Recipe: peach-raspberry galette
Peaches were on sale at the local Safeway when I passed through on Sunday. These aren’t the kind of peaches that are juicy and make a mess down your shirt when you bite into one, but they looked good enough for some fruity ideas.
I hadn’t made a galette in years, yet they are so beautiful and simple that I figured now was a good time with the outside air crisping and cooling. Our aspens are beginning to blaze their lovely gold and rare oranges and reds on the hillslopes. Breckenridge got a dusting of snow the other night and from my living room this morning, I can see 13,294 foot James Peak has a dusting of snow. Nice! I added raspberries to sweeten the deal since Jeremy isn’t a fan of drupes (peaches, plums, etc.), but loves berries.
fruit is ready
The dough rolls out easily enough, although I think I overprocessed it a tad when adding butter (I was simultaneously making ice cream – more on that tomorrow). It turned out fine, but just in case you don’t know – keeping the butter chunky makes for flakier pastry and everyone loves flaky pastry!
set the fruit on the pastry and sprinkle sugar
fold up the edges for that classic effect
add butter before folding (i forgot)
I think the simplicity of the construction and presentation is really quite elegant. The flavors are also pure fruity goodness with a little pastry to round it out. Best served the day of with perhaps a dollop of a creamy something. My ice cream wasn’t set yet – darn.
adapted from Baking with Julia by Dorie Greenspan – contributed by Flo Braker
makes two 8-inch galettes
3 tbsps sour cream
1/3 cup ice water
1 cup all-purpose flour
1/4 cup yellow cornmeal
1 tsp sugar
1/2 tsp salt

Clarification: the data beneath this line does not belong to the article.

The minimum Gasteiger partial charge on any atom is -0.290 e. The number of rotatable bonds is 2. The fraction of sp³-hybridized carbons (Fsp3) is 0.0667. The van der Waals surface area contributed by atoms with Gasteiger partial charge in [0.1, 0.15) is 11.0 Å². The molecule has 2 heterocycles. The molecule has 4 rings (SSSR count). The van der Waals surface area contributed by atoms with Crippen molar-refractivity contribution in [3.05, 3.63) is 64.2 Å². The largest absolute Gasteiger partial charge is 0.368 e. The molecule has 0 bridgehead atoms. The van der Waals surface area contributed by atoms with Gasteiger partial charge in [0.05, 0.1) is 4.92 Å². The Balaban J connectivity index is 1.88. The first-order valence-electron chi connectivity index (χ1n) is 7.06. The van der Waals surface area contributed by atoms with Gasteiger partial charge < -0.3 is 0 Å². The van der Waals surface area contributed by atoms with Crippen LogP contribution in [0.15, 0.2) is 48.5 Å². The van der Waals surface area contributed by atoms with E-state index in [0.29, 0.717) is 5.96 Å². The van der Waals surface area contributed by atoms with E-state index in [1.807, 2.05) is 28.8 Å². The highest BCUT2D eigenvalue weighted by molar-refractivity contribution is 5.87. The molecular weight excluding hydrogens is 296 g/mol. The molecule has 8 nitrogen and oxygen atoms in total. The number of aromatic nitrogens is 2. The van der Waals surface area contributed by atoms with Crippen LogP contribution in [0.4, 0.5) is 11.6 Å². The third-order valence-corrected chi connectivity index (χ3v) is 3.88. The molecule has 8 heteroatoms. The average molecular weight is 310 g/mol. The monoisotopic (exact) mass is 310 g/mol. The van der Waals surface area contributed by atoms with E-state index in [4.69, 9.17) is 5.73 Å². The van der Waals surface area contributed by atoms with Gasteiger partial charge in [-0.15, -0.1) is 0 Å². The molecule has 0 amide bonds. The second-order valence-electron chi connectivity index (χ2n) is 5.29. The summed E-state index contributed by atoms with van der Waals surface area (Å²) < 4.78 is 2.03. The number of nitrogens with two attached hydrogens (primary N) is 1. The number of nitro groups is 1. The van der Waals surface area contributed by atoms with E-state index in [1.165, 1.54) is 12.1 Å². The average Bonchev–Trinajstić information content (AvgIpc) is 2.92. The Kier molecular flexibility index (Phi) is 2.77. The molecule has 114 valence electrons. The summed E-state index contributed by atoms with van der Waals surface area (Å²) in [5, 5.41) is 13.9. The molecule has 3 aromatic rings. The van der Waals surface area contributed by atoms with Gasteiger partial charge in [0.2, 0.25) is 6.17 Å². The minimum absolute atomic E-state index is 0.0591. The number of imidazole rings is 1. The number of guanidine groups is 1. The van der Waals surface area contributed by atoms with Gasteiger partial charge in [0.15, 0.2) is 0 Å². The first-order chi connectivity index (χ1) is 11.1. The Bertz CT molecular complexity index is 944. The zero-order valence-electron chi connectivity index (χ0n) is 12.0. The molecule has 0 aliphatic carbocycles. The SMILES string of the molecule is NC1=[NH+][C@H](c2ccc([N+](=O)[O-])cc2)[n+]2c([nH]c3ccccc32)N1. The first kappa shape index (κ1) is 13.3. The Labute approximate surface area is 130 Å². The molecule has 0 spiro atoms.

7 tbsps cold unsalted butter, cut into 6 to 8 pieces
2 cups peaches, pitted, peeled, and sliced
1 cup raspberries
2 tbsps sugar
2 tsps turbinado sugar
water for brushing the dough
2 tbsps cold unsalted butter
Make the dough: The recipe gives instructions for making the dough by hand or by food processor. I used the food processor because it’s faster. [It basically requires putting all of the dry ingredients into the work bowl, then pulsing in the butter a half dozen times to resemble little peas. Mix the sour cream and water together and pour into the work bowl while pulsing until it becomes soft moist curds. Then follow the rest of the “by hand” method.] By hand, the process goes as follows: Mix the sour cream and water together in a small bowl and set aside. Put the flour, cornmeal, sugar, and salt in a large bowl and mix with a fork. Drop butter pieces into bowl and coat with flour. Work the butter into the flour with a pastry blender until the butter pieces resemble crumbs to small peas. Sprinkle the cold sour cream mixture over the dough, 1 tbsp at a time, tossing with fork to distribute. When done, the dough should be moist enough to hold together when pressed. Add more water if necessary. Gather together into 2 discs and cover with plastic wrap and refrigerate for at least 2 hours, or up to 2 days.
Make the galette: Position rack in lower third of oven and preheat to 400°F. Line a baking sheet (or two, if you are making both galettes) with parchment paper. Put dough on lightly floured surface and roll out to an 11-inch circle at 1/8th inch thickness. Add flour as necessary to prevent stickage. Roll the dough around your rolling pin and transfer to the parchment paper. Spread half the fruit over each dough round, leaving a 2-3 inch border of dough. Sprinkle 1 tablespoon of sugar over each pile of fruit and scatter thin slices of the butter on top. Fold the border of the dough up over the filling. It will pleat as you fold – that’s good. Brush the crust lightly with water and sprinkle the turbinado sugar on top. Bake for 35 to 40 minutes or until pastry is golden and crisp. Transfer to a cooling rack and let rest for 10 minutes. Serve warm or at room temperature. Best eaten the day it is made.